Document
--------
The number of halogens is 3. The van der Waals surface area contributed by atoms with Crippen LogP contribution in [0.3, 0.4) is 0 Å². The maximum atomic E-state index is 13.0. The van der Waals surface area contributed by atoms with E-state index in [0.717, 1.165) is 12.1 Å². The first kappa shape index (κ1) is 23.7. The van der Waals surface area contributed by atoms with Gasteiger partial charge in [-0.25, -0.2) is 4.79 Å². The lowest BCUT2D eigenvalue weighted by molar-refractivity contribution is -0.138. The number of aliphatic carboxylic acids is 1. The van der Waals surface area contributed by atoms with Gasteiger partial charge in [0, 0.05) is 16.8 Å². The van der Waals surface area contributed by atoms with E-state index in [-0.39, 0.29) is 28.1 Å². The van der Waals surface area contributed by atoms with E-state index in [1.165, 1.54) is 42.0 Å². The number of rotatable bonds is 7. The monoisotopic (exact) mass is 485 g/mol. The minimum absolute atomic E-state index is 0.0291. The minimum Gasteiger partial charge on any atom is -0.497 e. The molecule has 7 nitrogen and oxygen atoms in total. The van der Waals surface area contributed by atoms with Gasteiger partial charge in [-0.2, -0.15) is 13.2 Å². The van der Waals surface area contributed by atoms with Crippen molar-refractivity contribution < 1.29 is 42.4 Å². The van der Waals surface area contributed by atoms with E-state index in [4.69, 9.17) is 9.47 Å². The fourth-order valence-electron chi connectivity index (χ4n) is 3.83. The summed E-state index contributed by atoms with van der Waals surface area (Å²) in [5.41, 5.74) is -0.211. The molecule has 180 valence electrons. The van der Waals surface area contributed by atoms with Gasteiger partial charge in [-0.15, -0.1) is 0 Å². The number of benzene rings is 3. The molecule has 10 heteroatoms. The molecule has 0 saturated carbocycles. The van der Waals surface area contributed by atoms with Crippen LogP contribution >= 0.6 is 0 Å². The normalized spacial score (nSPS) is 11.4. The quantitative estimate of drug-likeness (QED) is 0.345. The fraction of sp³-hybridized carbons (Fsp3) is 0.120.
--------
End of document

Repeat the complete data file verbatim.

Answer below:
The number of halogens is 3. The van der Waals surface area contributed by atoms with Crippen LogP contribution in [0.3, 0.4) is 0 Å². The maximum atomic E-state index is 13.0. The van der Waals surface area contributed by atoms with E-state index in [0.717, 1.165) is 12.1 Å². The first kappa shape index (κ1) is 23.7. The van der Waals surface area contributed by atoms with Gasteiger partial charge in [-0.25, -0.2) is 4.79 Å². The lowest BCUT2D eigenvalue weighted by molar-refractivity contribution is -0.138. The number of aliphatic carboxylic acids is 1. The van der Waals surface area contributed by atoms with Gasteiger partial charge in [0, 0.05) is 16.8 Å². The van der Waals surface area contributed by atoms with E-state index in [-0.39, 0.29) is 28.1 Å². The van der Waals surface area contributed by atoms with E-state index in [1.165, 1.54) is 42.0 Å². The number of rotatable bonds is 7. The monoisotopic (exact) mass is 485 g/mol. The minimum absolute atomic E-state index is 0.0291. The minimum Gasteiger partial charge on any atom is -0.497 e. The molecule has 7 nitrogen and oxygen atoms in total. The van der Waals surface area contributed by atoms with Gasteiger partial charge in [-0.2, -0.15) is 13.2 Å². The van der Waals surface area contributed by atoms with Crippen molar-refractivity contribution < 1.29 is 42.4 Å². The van der Waals surface area contributed by atoms with E-state index in [4.69, 9.17) is 9.47 Å². The fourth-order valence-electron chi connectivity index (χ4n) is 3.83. The summed E-state index contributed by atoms with van der Waals surface area (Å²) in [5.41, 5.74) is -0.211. The molecule has 180 valence electrons. The van der Waals surface area contributed by atoms with Gasteiger partial charge in [-0.15, -0.1) is 0 Å². The number of benzene rings is 3. The molecule has 10 heteroatoms. The molecule has 0 saturated carbocycles. The van der Waals surface area contributed by atoms with Crippen LogP contribution >= 0.6 is 0 Å². The normalized spacial score (nSPS) is 11.4. The quantitative estimate of drug-likeness (QED) is 0.345. The fraction of sp³-hybridized carbons (Fsp3) is 0.120.